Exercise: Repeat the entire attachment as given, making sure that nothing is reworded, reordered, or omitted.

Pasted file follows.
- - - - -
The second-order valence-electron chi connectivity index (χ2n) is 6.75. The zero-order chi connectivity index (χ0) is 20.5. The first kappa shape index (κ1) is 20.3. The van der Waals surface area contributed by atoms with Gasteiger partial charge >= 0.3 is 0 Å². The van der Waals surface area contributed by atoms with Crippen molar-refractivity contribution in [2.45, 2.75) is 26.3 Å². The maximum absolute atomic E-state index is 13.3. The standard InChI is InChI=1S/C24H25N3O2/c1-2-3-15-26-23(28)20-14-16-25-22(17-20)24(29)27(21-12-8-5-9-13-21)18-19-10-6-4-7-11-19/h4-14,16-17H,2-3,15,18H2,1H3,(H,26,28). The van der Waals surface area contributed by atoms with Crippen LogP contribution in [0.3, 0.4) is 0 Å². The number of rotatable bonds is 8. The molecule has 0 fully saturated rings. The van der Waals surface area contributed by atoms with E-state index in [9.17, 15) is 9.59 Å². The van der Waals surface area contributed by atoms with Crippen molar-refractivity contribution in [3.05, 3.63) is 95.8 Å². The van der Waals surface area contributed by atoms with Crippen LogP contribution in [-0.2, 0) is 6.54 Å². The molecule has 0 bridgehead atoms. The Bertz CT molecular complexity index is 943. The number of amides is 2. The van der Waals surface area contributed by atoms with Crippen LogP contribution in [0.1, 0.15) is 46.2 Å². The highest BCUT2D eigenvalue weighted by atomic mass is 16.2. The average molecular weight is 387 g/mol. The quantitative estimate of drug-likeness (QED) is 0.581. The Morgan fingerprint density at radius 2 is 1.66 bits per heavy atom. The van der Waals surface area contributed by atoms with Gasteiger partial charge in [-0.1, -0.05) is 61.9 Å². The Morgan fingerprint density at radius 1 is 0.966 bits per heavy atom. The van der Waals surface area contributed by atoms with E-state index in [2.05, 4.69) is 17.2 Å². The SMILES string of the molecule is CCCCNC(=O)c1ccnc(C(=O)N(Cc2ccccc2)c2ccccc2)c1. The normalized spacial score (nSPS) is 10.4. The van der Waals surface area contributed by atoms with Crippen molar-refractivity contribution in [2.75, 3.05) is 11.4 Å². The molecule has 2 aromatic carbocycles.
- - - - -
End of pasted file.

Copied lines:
The second-order valence-electron chi connectivity index (χ2n) is 6.75. The zero-order chi connectivity index (χ0) is 20.5. The first kappa shape index (κ1) is 20.3. The van der Waals surface area contributed by atoms with Gasteiger partial charge >= 0.3 is 0 Å². The van der Waals surface area contributed by atoms with Crippen molar-refractivity contribution in [2.45, 2.75) is 26.3 Å². The maximum absolute atomic E-state index is 13.3. The standard InChI is InChI=1S/C24H25N3O2/c1-2-3-15-26-23(28)20-14-16-25-22(17-20)24(29)27(21-12-8-5-9-13-21)18-19-10-6-4-7-11-19/h4-14,16-17H,2-3,15,18H2,1H3,(H,26,28). The van der Waals surface area contributed by atoms with Crippen LogP contribution in [0.3, 0.4) is 0 Å². The number of rotatable bonds is 8. The molecule has 0 fully saturated rings. The van der Waals surface area contributed by atoms with E-state index in [9.17, 15) is 9.59 Å². The van der Waals surface area contributed by atoms with Crippen molar-refractivity contribution in [3.05, 3.63) is 95.8 Å². The van der Waals surface area contributed by atoms with Crippen LogP contribution in [-0.2, 0) is 6.54 Å². The molecule has 0 bridgehead atoms. The Bertz CT molecular complexity index is 943. The number of amides is 2. The van der Waals surface area contributed by atoms with Crippen LogP contribution in [0.1, 0.15) is 46.2 Å². The highest BCUT2D eigenvalue weighted by atomic mass is 16.2. The average molecular weight is 387 g/mol. The quantitative estimate of drug-likeness (QED) is 0.581. The Morgan fingerprint density at radius 2 is 1.66 bits per heavy atom. The van der Waals surface area contributed by atoms with Gasteiger partial charge in [-0.1, -0.05) is 61.9 Å². The Morgan fingerprint density at radius 1 is 0.966 bits per heavy atom. The van der Waals surface area contributed by atoms with E-state index in [2.05, 4.69) is 17.2 Å². The SMILES string of the molecule is CCCCNC(=O)c1ccnc(C(=O)N(Cc2ccccc2)c2ccccc2)c1. The normalized spacial score (nSPS) is 10.4. The van der Waals surface area contributed by atoms with Crippen molar-refractivity contribution in [2.75, 3.05) is 11.4 Å². The molecule has 2 aromatic carbocycles.